Bankruptcy 101: What Is The Difference Between Chapter 7 and Chapter 13?

July 27, 2011 by  Filed under: Bankruptcy 

The Basics of Bankruptcy

Bankruptcy, also commonly referred to as insolvency, is the legal status of a person or an institution that is unable to pay debts to creditors as they become due.

Located at Title 11 of the United States Code, the six types of bankruptcy under the Bankruptcy Code are as follows:

· Chapter 7

· Chapter 9

· Chapter 11

· Chapter 12

· Chapter 13

· Chapter 15

Chapter 7 vs. Chapter 13

Chapter 7 and Chapter 13 are the most common types of bankruptcy for individuals. Chapter 7 filings constitute almost 65% of all U.S. consumer bankruptcy filings.

Chapter 7 bankruptcy is often referred to as straight bankruptcy or liquidation. Under Chapter 7, an appointed trustee can collect all the non-exempt properties of the debtor, put them up for sale and distribute the proceeds to the creditors. This does not mean however that filing for Chapter 7 is tantamount to losing all your assets.

The key word here is non-exempt. A debtor has exemptions as provided by state laws and these exemptions are assets and valuables the trustee is not permitted to obtain and sell. More often than not, a debtor filing for Chapter 7 still gets to keep all of her or her assets while his debts are completely eliminated.

A Chapter 7 bankruptcy will remain on a person’s credit report for 10 years from the date of filing the petition. A person who has taken advantage of a Chapter 7 and obtained a discharge within the last 8 years is not eligible to file for protection under Chapter 7.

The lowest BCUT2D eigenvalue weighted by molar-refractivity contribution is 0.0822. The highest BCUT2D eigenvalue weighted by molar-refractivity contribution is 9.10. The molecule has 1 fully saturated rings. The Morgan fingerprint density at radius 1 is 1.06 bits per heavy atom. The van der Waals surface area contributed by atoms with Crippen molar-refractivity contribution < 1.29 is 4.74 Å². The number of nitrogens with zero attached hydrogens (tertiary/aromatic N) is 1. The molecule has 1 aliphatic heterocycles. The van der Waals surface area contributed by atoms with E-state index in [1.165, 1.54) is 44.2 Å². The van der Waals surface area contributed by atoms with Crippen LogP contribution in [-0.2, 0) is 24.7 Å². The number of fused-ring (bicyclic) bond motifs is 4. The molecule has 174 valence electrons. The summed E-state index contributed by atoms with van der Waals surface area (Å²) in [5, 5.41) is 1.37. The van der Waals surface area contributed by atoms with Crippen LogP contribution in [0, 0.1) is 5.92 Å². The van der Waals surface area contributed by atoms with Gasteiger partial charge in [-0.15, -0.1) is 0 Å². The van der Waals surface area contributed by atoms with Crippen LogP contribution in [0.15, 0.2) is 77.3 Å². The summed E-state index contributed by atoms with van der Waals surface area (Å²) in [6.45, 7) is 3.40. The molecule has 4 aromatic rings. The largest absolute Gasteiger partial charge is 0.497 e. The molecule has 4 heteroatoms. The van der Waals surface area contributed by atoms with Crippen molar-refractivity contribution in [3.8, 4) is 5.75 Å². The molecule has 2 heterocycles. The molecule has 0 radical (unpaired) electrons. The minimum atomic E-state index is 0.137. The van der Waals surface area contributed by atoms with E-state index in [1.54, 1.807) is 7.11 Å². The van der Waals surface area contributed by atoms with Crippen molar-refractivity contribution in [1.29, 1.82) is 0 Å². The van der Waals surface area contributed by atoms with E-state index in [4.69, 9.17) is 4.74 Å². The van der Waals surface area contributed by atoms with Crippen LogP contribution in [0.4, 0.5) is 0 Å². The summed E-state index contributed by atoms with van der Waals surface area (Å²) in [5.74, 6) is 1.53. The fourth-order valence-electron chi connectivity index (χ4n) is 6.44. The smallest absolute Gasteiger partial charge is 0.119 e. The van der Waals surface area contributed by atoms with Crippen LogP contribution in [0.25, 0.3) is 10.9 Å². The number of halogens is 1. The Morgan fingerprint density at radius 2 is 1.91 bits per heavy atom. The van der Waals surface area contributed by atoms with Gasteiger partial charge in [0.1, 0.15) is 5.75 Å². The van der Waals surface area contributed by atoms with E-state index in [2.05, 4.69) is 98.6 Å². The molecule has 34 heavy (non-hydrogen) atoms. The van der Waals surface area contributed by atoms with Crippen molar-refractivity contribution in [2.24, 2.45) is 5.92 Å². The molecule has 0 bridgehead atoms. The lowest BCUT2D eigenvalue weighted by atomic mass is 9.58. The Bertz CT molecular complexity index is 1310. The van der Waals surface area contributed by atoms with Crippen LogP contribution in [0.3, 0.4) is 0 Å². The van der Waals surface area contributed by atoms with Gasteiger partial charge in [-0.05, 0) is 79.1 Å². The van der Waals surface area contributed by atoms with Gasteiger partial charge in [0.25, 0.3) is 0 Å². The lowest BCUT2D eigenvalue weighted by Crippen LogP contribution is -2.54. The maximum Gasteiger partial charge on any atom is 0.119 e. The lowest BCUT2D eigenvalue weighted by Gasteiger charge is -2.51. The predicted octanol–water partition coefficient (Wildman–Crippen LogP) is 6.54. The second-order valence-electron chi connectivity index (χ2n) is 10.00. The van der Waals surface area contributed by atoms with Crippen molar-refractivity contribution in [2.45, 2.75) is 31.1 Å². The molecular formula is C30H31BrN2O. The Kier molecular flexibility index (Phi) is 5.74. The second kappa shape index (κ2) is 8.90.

Chapter 13 bankruptcy on the other hand involves the restructuring of an individual’s debts where his income is utilized to pay his expenses in the future while at the same time paying a portion of his past debts. This type of bankruptcy is only applicable to a debtor who has a sufficient regular income to pay for his current expenses and still have enough left to pay for a fraction of his debts.

If a debtor filing for bankruptcy have a regular income and after all regular and necessary expenses are paid, still has at least $167.00 left over, he or she must file a Chapter 13 to seek protection from creditors. A typical Chapter 13 requires a payment plan of 60 months.

Under Chapter 13, a debtor gets to keep all of his property but the bankruptcy court approves an interest-free plan for repayment of unsecured debts and this must begin within thirty to forty-five days after the case started. Also, while the Chapter 13 bankruptcy is still pending, a debtor is not allowed to obtain additional credit without the approval of the bankruptcy court.

Compared to Chapter 7, a Chapter 13 bankruptcy stays in an individual’s credit report for just 7 years and gives the debtor the capability to discharge unsecured portions of a secured debt. Not only that, a Chapter 13 can stop home foreclosures and allow a debtor to attempt to restructure the debts without having to catch up all back payments at once.

Decisions, Decisions

Ultimately, there are a lot of options to be weighed before making a decision when filing for bankruptcy. The stress of having to make these important decisions can be alleviated by the advice of a very good bankruptcy lawyer. Contacting a reputable bankruptcy lawyer is the first decision you should make when considering your options.

For more helpful information on Chapter 7 and Chapter 13 bankruptcy, contact a bankruptcy lawyer who has experience in bankruptcy law and helping clients protect their assets. The Law Office of Kevin J. Pratt is comprised of dedicated Georgia bankruptcy attorneys who put the client’s interests first.

The experienced Georgia bankruptcy attorneys of the Law Offices of Kevin J. Pratt will guide you through the bankruptcy process and ensure that you receive the protection you deserve.

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